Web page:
Thursday, July 7, 2011

Rebuttal to Chris Sullentrop's Grantland article

First, read.

Mr. Suellentrop,

First off, what an incredibly well written article. It is obvious that you attended the greatest journalism school on the planet, the University of Missouri.

But what also shines through in this article is the stereotypical douche resin that lingers around in this city after folks like you have left. Doesn't shock me that you're one of those lifelong Kansas fans who committed sports loyalty suicide when you opted to go to a good school like Mizzou, instead of accepting a second-rate, but still acceptable, journalism degree from your beloved Jayhawks. So it doesn't shock me in the least that you threw your hometown under the 20 million pound bus, with Bill Simmons at the wheel.

I'm sure you worship the ground that Bill Simmons walks on. The East Coast bias has probably infiltrated your mind by now. Either that or you've always viewed Kansas City as a second rate, insecure city and have dreamed about the big city while "wasting away" in the Midwest, where great journalists have been born.

Instead of following in the footsteps of Posnanski, Whitlock, Paige and Miklasz, you probably thought the easiest road to notoriety and written-word fame was to hit the bright lights of Broadway and wash away the shame of your "cow town" upbringing, while alienating your home city in the process. So I'm sure Bill Simmons and the good folks at Grantland contacted you because what self-righteous, East Coast trendster doesn't open up the New York Times every morning while drinking their half-caf, triple shot Starbuck's and smelling their own farts? I'm sure it was an easy decision for you.

So you wrote an article pretty much saying that Kansas City was a lonely, desolate place where children play under power lines, multi-million dollar arenas sit empty, women don't shave their legs and the winters last for seven months. Your reasoning in the article is laughable. Sprint Center is one of the country's busiest venues, but since there isn't an NBA team in town, it's a failure of an arena. You could have stopped there, but you didn't. Shot after shot came and by the end of the article, my blood was boiling.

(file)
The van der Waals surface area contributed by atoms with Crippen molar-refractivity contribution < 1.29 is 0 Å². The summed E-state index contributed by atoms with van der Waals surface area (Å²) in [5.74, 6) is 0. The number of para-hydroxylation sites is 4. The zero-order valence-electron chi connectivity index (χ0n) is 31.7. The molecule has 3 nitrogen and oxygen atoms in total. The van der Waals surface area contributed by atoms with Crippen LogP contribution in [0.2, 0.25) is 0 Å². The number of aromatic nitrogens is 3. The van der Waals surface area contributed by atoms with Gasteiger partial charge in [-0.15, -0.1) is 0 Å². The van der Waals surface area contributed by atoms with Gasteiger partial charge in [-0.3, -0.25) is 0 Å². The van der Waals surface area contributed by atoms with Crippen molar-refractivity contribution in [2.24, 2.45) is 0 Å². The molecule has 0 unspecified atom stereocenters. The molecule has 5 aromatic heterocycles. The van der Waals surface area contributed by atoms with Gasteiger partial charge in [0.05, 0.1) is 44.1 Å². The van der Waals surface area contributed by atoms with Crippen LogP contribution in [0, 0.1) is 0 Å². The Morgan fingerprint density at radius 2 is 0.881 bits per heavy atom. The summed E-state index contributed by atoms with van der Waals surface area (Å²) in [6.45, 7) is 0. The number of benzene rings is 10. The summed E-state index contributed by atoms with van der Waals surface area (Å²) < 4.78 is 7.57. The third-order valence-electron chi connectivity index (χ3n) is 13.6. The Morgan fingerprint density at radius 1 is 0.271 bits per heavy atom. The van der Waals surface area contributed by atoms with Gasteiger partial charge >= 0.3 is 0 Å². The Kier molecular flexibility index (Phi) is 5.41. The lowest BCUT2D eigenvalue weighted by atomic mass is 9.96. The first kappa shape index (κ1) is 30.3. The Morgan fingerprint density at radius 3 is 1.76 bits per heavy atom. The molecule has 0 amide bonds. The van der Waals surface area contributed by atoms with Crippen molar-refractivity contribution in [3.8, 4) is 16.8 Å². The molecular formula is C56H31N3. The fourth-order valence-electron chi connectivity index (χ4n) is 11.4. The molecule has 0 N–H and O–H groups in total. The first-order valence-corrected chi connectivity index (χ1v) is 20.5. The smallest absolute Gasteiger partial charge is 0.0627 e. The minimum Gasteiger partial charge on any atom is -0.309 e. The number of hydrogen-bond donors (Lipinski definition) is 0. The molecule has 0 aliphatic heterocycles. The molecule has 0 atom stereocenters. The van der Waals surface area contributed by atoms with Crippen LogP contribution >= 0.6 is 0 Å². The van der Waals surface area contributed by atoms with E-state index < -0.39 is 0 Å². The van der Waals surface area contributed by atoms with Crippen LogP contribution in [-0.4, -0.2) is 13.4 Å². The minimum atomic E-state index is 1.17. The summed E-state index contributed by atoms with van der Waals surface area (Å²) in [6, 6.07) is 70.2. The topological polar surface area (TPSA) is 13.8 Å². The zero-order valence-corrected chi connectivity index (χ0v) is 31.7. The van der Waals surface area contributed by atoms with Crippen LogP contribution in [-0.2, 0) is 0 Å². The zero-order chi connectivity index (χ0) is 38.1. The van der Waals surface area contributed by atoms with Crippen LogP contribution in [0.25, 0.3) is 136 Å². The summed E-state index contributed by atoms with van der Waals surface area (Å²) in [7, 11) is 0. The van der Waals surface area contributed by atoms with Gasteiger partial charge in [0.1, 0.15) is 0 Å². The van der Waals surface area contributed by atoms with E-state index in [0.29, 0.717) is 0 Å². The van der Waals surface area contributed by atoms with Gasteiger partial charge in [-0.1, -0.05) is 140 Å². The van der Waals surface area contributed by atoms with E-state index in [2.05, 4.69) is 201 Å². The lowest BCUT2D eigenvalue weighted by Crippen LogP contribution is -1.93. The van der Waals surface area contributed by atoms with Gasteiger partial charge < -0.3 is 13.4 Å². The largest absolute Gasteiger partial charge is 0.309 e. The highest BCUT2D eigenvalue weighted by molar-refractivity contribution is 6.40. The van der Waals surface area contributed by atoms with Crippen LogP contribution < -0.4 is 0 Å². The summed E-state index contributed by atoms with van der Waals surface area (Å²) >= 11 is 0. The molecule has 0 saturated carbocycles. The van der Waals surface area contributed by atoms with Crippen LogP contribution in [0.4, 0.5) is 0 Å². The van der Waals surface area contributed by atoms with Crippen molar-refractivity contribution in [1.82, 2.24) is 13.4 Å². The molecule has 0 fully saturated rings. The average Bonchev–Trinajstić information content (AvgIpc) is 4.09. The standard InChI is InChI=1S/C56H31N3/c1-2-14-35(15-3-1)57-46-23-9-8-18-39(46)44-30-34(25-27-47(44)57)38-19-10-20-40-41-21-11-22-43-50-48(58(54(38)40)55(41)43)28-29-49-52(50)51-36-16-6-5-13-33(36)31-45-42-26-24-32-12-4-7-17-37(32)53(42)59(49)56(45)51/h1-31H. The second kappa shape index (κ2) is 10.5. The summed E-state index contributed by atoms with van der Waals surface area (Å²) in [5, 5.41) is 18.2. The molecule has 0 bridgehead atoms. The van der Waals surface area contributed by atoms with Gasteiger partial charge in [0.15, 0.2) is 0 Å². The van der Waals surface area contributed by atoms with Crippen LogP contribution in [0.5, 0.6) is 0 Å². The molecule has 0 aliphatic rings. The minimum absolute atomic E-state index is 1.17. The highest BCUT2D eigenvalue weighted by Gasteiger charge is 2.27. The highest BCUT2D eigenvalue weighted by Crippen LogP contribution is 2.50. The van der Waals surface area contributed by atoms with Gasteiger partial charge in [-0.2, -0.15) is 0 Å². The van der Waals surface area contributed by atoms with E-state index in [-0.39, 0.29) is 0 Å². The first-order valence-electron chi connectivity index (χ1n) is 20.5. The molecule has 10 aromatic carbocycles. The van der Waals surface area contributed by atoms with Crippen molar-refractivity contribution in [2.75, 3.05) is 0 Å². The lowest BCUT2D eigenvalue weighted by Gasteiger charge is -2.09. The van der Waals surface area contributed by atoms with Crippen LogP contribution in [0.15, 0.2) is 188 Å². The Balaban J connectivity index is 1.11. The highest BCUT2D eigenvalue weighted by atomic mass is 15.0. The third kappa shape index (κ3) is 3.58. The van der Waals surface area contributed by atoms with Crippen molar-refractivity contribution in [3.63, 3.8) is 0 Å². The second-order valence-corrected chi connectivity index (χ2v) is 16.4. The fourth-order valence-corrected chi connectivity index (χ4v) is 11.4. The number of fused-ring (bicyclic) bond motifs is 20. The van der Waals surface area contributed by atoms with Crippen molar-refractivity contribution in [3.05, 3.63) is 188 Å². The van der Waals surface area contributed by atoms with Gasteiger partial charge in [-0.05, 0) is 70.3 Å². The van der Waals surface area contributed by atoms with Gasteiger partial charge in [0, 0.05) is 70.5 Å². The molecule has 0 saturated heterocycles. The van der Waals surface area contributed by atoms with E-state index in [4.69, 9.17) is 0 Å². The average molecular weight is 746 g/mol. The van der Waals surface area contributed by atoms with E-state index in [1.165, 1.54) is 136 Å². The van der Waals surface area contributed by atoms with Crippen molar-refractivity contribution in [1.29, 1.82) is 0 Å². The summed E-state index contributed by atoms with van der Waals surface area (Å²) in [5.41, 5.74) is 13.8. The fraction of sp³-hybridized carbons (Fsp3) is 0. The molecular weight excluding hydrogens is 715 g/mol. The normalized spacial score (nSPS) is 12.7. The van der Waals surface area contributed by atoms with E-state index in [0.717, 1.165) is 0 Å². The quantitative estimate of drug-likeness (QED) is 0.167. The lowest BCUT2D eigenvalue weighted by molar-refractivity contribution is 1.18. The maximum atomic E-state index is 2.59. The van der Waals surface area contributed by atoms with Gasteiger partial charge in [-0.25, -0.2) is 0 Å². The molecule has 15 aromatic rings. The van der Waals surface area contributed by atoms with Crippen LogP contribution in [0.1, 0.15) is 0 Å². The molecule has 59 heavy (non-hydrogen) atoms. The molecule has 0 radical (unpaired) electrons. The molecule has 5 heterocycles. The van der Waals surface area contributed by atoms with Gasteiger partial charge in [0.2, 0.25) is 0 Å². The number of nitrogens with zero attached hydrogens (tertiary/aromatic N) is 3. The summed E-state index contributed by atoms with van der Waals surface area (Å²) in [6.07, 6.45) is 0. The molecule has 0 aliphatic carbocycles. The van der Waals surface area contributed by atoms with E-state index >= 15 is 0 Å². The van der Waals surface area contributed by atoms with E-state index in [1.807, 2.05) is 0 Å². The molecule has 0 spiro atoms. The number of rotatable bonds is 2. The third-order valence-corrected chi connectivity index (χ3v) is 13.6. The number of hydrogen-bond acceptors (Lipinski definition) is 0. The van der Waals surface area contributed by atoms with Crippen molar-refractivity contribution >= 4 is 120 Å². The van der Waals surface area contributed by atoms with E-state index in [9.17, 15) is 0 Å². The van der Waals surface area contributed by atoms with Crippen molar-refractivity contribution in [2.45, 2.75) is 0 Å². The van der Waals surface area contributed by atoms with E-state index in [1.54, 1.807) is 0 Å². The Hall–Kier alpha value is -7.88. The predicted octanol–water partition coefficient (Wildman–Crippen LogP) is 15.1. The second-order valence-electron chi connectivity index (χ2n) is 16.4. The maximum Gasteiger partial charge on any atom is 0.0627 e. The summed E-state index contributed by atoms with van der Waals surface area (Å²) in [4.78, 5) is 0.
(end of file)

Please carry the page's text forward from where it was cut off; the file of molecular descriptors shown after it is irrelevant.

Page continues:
You said you left KC for a bigger stage and a bigger paycheck. Well, you got that. But you have done it at a cost, sir. So have fun living in New York City, paying $1500 a month for 120 square feet and $7 for beer at a bar, living the good life and trying to rub elbows with smart people with smart jobs and smart clothes. I'll be here in Kansas City, loving where I was born and raised, drinking in giant parking lots and eating the best smoked meats in the world. You may have left KC, but I'm not entirely sure you ever truly lived here.

Nice suit.


  1. I didn't like the perceived "cheap shots" but I can't say I thought there were many untruths in that piece. I didn't quite understand the loneliness angle, but thought everything else was dead-on. I still live here at "home" and still love it despite its perceived limitations.

  2. I have never read this blog before....and I think I just became a regular reader. THAT is how one serves up a shit sandwich to a gigantic bag of douche, hold the bread. - BG

  3. Well done. It's only to be hoped that he hasn't picked up on one of the other qualities (I use the term loosely) that most of the other of that "big-time" ilk have in common -- and that's the ability to become blinded by their own aura and, subsequently, miss any correspondences that could call into question their reasoning and logic, much less their opinion.

    Many things in our lives are about timing and opportunity as much as talent, but your rebuttal is something that, if read, can remind Suellentrop that being a good writer doesn't automatically mean you have good viewpoints.

  4. That was almost exactly the feeling I had when I read that. As much as I like seeing my hometown featured on a national outlet, he definitely seems to have had the Simmons Kool-Aid.